"There is nothing wrong with your television set." That famous line opens each episode of the classic science fiction anthology series as part of a narration that makes people think their TVs are being controlled. Episodes of the series, which numbered 49 over the course of two seasons, range from a mix of sci-fi and horror that feature "scary monster" motifs to episodes focused on the sci-fi aspects of the stories. Episode writers include such notables as series creator Leslie Stevens and Harlan Ellison.
This 1980s revival of the classic sci-fi series features a similar style to the original anthology series. Each episode tells a tale (sometimes two or three) rooted in horror or suspense, often with a surprising twist at the end. Episodes usually feature elements of drama and comedy. Actor Charles Aidman serves as the show's narrator for the first two seasons before being replaced by TV host Robin Ward for the final season. Some episodes are adaptations of stories by well-known writers, including Harlan Ellison, Ray Bradbury, Arthur C. Clarke and Stephen King; other episodes are remakes of installments from the original series.
Hourlong horror films from famous directors are showcased in this anthology series, with works by Dario Argento, John Carpenter, Larry Cohen, Don Coscarelli, Joe Dante, Mick Garris, Stuart Gordon, Tobe Hooper, John Landis, William Malone, Lucky McKee, John McNaughton and Takashi Miike.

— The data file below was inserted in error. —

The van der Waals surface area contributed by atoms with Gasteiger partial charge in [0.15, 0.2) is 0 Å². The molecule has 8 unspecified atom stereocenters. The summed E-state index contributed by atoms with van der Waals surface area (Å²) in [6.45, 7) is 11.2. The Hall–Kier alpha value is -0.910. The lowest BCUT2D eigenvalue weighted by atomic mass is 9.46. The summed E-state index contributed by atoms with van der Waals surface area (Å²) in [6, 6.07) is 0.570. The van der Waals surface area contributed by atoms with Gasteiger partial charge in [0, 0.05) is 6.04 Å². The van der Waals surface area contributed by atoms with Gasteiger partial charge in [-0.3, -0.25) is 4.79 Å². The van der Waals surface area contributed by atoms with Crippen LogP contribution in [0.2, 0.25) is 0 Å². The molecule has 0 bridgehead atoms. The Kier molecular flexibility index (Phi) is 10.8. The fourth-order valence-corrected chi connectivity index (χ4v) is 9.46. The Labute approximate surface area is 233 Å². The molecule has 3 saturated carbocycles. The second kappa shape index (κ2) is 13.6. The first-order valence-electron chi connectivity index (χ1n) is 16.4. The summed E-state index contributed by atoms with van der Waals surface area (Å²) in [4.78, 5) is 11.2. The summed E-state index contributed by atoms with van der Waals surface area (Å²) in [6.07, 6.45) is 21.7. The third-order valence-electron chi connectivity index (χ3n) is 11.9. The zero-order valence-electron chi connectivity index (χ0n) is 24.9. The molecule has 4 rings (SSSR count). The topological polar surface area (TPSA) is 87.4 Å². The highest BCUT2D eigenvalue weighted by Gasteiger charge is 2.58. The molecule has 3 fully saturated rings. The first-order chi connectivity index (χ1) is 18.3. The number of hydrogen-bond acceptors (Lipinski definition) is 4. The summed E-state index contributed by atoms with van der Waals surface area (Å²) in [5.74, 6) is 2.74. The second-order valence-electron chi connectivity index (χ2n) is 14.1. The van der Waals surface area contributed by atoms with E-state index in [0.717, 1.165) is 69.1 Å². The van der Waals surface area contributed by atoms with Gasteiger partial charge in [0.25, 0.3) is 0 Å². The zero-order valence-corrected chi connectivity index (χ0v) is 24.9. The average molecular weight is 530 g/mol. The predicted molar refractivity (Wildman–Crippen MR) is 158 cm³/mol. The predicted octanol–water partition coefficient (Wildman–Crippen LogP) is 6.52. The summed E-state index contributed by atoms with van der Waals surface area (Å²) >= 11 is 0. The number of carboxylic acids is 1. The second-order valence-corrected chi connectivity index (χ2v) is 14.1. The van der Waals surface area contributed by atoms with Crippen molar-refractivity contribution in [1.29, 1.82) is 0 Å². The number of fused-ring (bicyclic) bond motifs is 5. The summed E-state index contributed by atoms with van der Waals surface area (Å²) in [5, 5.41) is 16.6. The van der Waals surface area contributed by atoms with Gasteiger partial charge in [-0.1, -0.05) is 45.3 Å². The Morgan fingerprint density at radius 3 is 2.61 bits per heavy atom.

The iconic series "Star Trek" follows the crew of the starship USS Enterprise as it completes its missions in space in the 23rd century. Captain James T. Kirk -- along with half- human/half-Vulcan science officer Spock, ship Dr. "Bones" McCoy, Ensign Pavel Chekov, communications officer Lt. Nyota Uhura, helmsman Lt. Hikaru Sulu and chief engineer Lt. Cmdr. Montgomery "Scotty" Scott -- confront strange alien races, friendly and hostile alike, as they explore unknown worlds.
The familiar "plink, plink" of the theme song, accompanied by the line drawing of a man in profile immediately identifies the show as "Alfred Hitchcock Presents." The famed director opens almost every episode with the words "Good evening ..." After a joke -- usually about the evening's sponsor -- Hitchcock lays the groundwork for that episode's freestanding story of suspense and terror.